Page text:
Jules Robin

[Not to be confused with Albert Robin, a brand that is still being produced (by Prunier) and has also made beautiful posters.]


Jules Robin was born in 1815 as André Jules Robin and in 1850 he and Edmond Jaulin founded the renowned cognac house that became known as Jules Robin. Yet we regularly find the dates 1782 and 1783 as the foundation date. And also 1845 is sometimes found on old Jules Robin labels. In 1783 an ancestor of Jules Robin started a company together with Guérinet: Guérinet et Robin (mainly wine export, but possibly also cognac). In 1830 Guérinet gave way for Mr. Gillet and they were called Gillet et Robin. Mr. Gillet died in 1845 and thereafter the company (in 1845 or 1850?) was called Jules Robin.

Jules Robin made the company big and well-known. By the end of the 19th century it was the second largest in size (after Hennessy) and had a very good name. In addition, Robin has also worked to raise awareness of the good name of cognac.

Robin was highly dependent on exports, including to Asia, as a result of which the company suffered heavily during the Second World War. In fact, they never recovered from this setback, which forced Hubert Germain-Robin to sell the company to Martell in 1964 (or 1966; both dates are mentioned). They also owned a number of other brands, the most important being Briand (George Briand).
Other brands were: Folligny, Marquis de Salencon, Ménage à Trois and Trenais.
Martell kept producing Jules Robin cognacs until well in the 1970s, maybe early 1980s even.
Hubert Germain-Robin later emigrated to the US where he started a brandy company.

Jules Robin has made some beautiful posters, like these presented here, that beautifully illustrates the ties they had with the Asian world:


Martell is sold to Seagram in 1988. Seagram already possessed the Augier brand. Both the Augier and Jules Robin brand are placed within the Martell company.

2002: Pernod-Ricard buys Seagram and therefore Martell (so also Jules Robin, just like Augier and Briand).

The subsidiary Augier, Robin, Briand is established in 2013 with the aim of producing these brands again, so it is possible that Jules Robin will return as a brand.

On the left we see a picture of a very old bottle of cognac from 1789. The cognac was bottled in the mid 19th century. The label is a wonderful example of the very first labels that appeared. On the website of Paul Ronne (www.cognac-paul.com) you can find many more beautiful examples. Jules Robin also used special age indications during this period that can be seen on the Paul Ronne site, such as P, OP, OOOOP, VVO and VXO and others.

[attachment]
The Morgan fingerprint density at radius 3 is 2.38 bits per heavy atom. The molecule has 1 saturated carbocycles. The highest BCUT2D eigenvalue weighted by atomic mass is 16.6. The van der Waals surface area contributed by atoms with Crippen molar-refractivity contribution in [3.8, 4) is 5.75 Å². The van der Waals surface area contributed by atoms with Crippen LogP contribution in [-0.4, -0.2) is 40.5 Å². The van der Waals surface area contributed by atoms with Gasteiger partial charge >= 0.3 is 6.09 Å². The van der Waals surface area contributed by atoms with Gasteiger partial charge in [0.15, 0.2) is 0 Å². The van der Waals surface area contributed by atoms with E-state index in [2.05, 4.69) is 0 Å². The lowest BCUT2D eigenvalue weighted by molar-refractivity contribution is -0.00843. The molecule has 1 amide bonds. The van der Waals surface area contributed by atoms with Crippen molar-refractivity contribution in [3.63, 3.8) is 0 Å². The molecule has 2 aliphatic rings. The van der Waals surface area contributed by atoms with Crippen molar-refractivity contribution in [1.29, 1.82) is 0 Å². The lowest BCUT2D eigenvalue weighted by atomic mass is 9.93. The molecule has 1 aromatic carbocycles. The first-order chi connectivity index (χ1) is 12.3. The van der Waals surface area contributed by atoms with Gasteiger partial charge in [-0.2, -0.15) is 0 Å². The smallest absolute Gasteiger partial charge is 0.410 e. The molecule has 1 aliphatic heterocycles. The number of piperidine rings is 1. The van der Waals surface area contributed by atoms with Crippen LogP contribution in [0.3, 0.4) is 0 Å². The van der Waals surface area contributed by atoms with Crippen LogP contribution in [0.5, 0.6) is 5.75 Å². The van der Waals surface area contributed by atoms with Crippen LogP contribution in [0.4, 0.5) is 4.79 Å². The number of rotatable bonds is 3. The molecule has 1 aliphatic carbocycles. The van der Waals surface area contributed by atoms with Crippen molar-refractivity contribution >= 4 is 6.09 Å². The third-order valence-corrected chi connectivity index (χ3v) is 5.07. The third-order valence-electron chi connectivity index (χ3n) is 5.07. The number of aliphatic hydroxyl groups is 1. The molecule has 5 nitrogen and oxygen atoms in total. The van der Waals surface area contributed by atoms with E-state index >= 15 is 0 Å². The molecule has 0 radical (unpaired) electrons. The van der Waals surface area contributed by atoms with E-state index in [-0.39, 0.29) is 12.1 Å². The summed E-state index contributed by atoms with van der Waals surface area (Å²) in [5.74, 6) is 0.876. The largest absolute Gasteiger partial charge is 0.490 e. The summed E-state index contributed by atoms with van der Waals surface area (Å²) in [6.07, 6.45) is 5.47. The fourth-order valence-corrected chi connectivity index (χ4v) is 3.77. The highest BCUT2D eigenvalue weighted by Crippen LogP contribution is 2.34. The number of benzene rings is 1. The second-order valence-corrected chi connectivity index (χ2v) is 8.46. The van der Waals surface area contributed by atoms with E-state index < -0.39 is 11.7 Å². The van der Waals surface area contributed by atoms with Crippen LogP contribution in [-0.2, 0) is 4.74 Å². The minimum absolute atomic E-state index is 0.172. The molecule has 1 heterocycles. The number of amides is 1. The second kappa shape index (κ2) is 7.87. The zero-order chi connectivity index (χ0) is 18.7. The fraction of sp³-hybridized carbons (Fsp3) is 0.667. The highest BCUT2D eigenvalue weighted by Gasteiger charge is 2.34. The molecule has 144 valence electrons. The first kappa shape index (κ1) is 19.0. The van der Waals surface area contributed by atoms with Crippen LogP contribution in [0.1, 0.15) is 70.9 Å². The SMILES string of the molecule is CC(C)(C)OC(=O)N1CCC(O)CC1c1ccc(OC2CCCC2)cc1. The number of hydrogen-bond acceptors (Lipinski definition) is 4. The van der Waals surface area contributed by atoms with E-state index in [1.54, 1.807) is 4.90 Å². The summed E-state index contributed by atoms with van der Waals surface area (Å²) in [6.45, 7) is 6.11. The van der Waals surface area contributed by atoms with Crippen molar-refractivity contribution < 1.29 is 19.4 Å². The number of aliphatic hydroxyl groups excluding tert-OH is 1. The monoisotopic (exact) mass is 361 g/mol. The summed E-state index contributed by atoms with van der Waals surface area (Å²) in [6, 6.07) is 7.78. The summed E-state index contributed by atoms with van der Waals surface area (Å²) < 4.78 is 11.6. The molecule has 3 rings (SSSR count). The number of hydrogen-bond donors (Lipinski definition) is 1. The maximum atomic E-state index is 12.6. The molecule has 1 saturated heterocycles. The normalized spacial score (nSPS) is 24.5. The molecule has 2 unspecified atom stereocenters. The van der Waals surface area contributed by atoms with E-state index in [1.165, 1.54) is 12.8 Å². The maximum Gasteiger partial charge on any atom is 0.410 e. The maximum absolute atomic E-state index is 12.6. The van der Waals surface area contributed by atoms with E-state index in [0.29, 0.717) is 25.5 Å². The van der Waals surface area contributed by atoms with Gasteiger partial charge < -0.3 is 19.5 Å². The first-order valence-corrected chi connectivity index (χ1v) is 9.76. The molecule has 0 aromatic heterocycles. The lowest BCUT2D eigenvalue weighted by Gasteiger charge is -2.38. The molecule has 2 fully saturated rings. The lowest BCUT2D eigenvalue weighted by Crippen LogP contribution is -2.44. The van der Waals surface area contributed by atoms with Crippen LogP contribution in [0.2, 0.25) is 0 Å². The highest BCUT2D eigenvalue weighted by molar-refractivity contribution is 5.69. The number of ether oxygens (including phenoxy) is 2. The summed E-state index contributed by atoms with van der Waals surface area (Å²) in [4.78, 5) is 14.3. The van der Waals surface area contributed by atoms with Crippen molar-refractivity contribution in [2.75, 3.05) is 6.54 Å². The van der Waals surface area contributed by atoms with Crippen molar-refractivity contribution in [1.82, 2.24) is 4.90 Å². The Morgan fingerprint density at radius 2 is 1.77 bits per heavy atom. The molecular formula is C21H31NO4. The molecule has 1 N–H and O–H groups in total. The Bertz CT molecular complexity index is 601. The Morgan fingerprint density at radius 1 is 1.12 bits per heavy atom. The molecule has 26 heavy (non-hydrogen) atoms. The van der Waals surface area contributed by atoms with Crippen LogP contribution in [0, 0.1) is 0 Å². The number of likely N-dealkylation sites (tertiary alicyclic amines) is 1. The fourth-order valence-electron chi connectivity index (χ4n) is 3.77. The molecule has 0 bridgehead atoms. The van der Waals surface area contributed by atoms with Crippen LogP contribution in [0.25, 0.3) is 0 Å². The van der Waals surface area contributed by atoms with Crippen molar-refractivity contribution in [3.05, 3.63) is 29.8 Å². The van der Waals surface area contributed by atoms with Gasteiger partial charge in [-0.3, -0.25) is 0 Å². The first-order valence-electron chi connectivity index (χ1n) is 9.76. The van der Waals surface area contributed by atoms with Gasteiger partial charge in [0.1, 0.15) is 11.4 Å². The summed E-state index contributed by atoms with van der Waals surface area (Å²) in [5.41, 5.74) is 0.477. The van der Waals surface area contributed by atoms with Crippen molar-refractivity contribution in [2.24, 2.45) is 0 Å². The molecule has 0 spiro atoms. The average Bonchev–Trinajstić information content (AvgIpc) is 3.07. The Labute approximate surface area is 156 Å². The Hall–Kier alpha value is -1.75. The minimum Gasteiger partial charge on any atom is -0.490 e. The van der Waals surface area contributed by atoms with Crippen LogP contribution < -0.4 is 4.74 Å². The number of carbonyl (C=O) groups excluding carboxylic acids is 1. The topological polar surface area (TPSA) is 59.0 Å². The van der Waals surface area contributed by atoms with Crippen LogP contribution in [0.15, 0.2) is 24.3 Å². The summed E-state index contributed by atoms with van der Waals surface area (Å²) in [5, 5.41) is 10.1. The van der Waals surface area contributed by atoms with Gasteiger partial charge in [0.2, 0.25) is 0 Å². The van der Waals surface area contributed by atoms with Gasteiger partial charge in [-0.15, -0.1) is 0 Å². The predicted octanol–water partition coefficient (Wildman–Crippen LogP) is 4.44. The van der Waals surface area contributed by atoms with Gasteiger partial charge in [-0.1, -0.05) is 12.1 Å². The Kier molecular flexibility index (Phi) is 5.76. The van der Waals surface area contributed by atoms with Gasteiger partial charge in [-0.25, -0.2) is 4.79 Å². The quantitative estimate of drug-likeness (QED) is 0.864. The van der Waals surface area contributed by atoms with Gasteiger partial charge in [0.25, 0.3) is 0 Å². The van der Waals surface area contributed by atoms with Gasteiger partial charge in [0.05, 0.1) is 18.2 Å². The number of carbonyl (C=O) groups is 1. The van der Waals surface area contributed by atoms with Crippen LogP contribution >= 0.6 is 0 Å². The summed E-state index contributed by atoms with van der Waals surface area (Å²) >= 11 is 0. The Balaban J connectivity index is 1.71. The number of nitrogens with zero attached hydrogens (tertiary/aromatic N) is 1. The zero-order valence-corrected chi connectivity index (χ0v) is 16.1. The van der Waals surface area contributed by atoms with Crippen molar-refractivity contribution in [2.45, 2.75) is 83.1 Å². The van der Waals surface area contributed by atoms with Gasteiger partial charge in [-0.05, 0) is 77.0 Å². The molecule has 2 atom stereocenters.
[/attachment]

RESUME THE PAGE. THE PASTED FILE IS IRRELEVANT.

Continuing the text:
Other (brand)names that are owned by Jules Robin or under which Jules Robin has sold cognac in the past:

  • Briand
  • Folligny
  • Marquis de Salencon
  • Ménage à Trois
  • Trenais

  Est. 1920s    OP grade  OOOP grade 1970s 3 stars (1980s)

  1960s 1970s VSOP est. 1990s Napoleon, est. 1980s Extra, borderies  1800


Jules Robin — 19 Comments

    • Very sorry to say that I have never seen it before. But it is a very beautiful decanter. It says Grande Réserve, which is hard to interpret, but I am sure this decnater contains very old cognac. Judging by the label and the decorated glass I would think this was bottled in the 1960s.
      I am not familiar with state stamps, but that could provide another clue.

          • What do you mean by too bad? If you were to sell this bottle at auction it would bring a lot of money. Hard to estimate, but at least €300, at least with a good auction site like catawiki. My estimate would be €300-500.

          • Sorry… “too bad” just meant “too bad you weren’t able to provide more detailed information.” But I appreciate the response!

    • Hello.
      I’ve come across at least 2 bottles like this over the past year. Perhaps this letter will add a little information to you. I agree that the cost is approximately 300-400 €. Your bottle does not have protective wax and this may be suspicious.
      Best Regards Andrey.

  1. Greetings. I hope everything is fine with you) Please tell me what you know about this bottle? What era? Best Regards Andrey.

    • These labels were originally used between 1860 and 1865. But I don’t think this bottle is from that period. I would expect the heel to be deeper. Also, the cord is not from that period, nor is the waxed cap. The cap could have been renewed, but everything else points to a much later date. As is the filling level. My best guess would be 1970-80s.

      • I don’t agree with you about the time of use of “ribbons”… they have been used since 1811… look at the photographs… how are your statements confirmed?

      • Hello.
        I can’t say for sure about the sealing wax on the neck, but regarding the ribbon and the bottle itself, I most likely agree with your assumption about 1860 – 1865.
        Best Regards Andrey.

  2. Can someone tell me if this is a genuine bottle? It is a magnum, label on the back is in English and French.
    Best regards, Huub

  3. Recently found this original labelled pocket flask….early machine mane glass World war 1 era….. its in fine condition and a welcome addition to the old Frend Cognac/Brandy bottle collection

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